Listening For Truth

The way we listen determines what, if anything, we learn.  

That truth nugget is fleshed out beautifully by this story.

“When I was young my father said to me: “Knowledge is Power….Francis Bacon”

I understood it as “Knowledge is power, France is Bacon”.

For more than a decade I wondered over the meaning of the second part and what was the surreal linkage between the two? If I said the quote to someone, “Knowledge is power, France is Bacon” they nodded knowingly. Or someone might say, “Knowledge is power” and I’d finish the quote “France is Bacon” and they wouldn’t look at me like I’d said something very odd but thoughtfully agree.

I did ask a teacher what did “Knowledge is power, France is bacon” mean and got a full 10 minute explanation of the Knowledge is power bit but nothing on “France is bacon”. When I prompted further explanation by saying “France is Bacon?” in a questioning tone I just got a “yes”. at 12 I didn’t have the confidence to press it further. I just accepted it as something I’d never understand. It wasn’t until years later I saw it written down that the penny dropped.” (- Lard_Baron of Reddit)

I really admire that kid. Mostly, for sharing that story. But also, for keeping at it.

He was pretty sure that something wasn’t right, so he kept trying to find out what it was. Now, if he had just come out and asked somebody, he would have saved himself some trouble. But then we wouldn’t have that story. And I’m glad we do. 

It reminds me of this teaching from Jesus.

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Truth and Who You Are

Several years ago when we were living in Ohio, I was driving back to the church after lunch, and traffic came to a quick stop. The person in front of me stopped. The person in front of them stopped. I came to a complete stop. Then the person in back of me stopped too. By driving into the back of my car at 40 mph.

I climbed out of my car and I stood in the small center median looking at the damage. My car was pretty banged up. Her car appeared to be totaled. We were both basically ok. But I could already feel that I had hit my neck and head.

That day I learned something about myself. That apparently when things are not at all fine, I decide to tell myself that I am fine, and I become what Dave would lovingly call “a little stubborn.” So as I stood there in the median next to my wrecked car as they tried to put a neck brace on me, Dave received the following phone call. “Hi! It’s me. I got in a little car accident but everything is fine and I am definitely fine so no need to come. Love you!”  Click.

This was the phone call I made about 20 seconds before they helped me into the ambulance to go get checked out, just before the tow truck arrived to take my car.

Truth: I wasn’t fine.

My own perception: Nothing to worry about here. It’s just a regular day.

Lucky for me, I have a wonderful husband who knows that the more I say I am fine, the less likely that is to be true, and he was there in a minute standing next to me.  What did I learn that day, besides what it feels like to get whiplash?

Even I am not the best judge of who I am or how I am really doing.

It would seem like the best source of information about myself would be me, but it turns out that even I can’t always be trusted. Even I don’t always know what’s true, even when it’s about me.

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Disagreements and the 3 Kinds of Truth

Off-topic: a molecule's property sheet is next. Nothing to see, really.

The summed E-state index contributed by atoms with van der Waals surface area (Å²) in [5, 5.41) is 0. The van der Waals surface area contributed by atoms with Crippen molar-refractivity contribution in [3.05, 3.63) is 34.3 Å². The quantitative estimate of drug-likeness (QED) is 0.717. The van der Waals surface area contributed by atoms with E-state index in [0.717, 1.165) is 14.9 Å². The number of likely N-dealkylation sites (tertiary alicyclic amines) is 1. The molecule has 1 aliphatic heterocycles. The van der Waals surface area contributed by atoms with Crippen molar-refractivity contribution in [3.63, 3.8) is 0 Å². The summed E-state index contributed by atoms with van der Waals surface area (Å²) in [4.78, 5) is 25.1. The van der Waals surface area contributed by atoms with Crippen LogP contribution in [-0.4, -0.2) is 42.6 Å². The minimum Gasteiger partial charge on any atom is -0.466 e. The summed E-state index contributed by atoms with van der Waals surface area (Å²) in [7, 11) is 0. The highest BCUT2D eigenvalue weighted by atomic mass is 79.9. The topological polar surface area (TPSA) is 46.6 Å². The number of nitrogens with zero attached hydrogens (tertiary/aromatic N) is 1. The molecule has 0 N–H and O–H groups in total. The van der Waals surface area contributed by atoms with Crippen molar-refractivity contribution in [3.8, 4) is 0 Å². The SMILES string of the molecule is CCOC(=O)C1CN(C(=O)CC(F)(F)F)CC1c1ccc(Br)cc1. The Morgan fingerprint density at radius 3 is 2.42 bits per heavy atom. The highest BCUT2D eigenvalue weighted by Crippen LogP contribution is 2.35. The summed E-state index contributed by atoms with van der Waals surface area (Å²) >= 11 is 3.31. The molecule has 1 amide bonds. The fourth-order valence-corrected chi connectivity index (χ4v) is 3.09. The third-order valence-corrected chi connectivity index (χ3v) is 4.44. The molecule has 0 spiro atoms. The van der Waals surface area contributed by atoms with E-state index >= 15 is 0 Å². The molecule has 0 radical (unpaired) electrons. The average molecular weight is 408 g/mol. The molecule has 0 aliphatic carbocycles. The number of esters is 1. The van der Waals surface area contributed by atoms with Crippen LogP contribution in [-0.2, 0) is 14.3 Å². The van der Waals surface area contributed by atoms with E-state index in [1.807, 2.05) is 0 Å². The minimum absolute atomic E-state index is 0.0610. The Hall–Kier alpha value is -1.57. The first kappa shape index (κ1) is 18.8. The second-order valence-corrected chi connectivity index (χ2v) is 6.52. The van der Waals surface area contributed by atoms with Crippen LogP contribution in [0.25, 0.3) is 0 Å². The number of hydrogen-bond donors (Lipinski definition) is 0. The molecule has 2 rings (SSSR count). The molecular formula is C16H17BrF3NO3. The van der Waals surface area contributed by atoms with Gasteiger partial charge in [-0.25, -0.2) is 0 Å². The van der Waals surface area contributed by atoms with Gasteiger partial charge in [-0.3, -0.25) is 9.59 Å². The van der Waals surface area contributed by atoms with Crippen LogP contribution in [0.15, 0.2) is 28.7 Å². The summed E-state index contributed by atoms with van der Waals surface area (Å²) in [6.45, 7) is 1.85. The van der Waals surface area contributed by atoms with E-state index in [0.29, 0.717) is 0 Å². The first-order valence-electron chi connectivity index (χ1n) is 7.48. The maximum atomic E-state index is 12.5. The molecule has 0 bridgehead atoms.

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Do you remember this dress?

What colors do you see here? Some people see white and gold. Others see blue and black. That’s crazy to me.

 

How about this sound?

What did you hear? I hear Yanny.

Some of our disagreements just come down to the way we see things, or hear things.  And there are things like the dress and the audio clip, that just don’t really matter, and it’s funny, and we can just appreciate how different we are. 

But there are some things we disagree about with people that we can’t just dismiss as a difference of opinion. They matter far more than what color a dress is.

But at the same time, the way that we have been talking about these important matters just isn’t working. 

So how are we supposed to disagree when it’s about morality, or science or religion?

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Testimony Is Evidence

Several years ago, when we lived in Ohio, I opened the mailbox and found . . . a jury summons.

Ugh. I had never been on a jury before.  It was a super busy month at the church where I was serving, and with my family, so the timing wasn’t great. But I wasn’t too worried . I had heard from several pastor friends that no one wants a pastor on a jury.  The day of the summons came and after just a few minutes of waiting they called my number to come to the jury box to answer a few questions.

What is your name? Megan.

Is it correct that you are a pastor? Why yes, yes it is.

Can you state the name of the church where you serve?  Sure.  No problem.

At this point I started gathering up my things, thinking about what was next on my schedule, now that I was almost done at the courthouse. 

But then they asked one more question: Is there anything about your role as pastor that would keep you from being a fair member of a jury? 

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Truth and Being Social

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I remember the first time I disobeyed a posted sign. I felt like such a rebel.

I felt like this guy right here.

Signs are really powerful for us. But the signs I want to talk about today aren’t the flat signs with words and warnings printed on them.

I want to talk about the kinds of signs we look for, and listen for, that let us know if someone else is a part of our tribe, or not.

Like the way people dress.

Look at this picture. You instantly know if you can, or want to, hang out with these guys, right? You don’t need to think about it. You just know.

There are all kinds of signs that are indicators, that create an in-group and an out-group. There are all kinds of signs that say, “You’re either with us, or you’re against us. And they’re not always physical signs.

The way we dress, or talk, what we talk about, who we listen to, who we hate…all of these things are signs that say what group we belong to. All of these things are signs that tell us who we are.

Signs and the belonging they signify are powerful, so powerful that they short-circuit our ability to reason and they short circuit our faith.  Signs pre-determine what we believe to be true.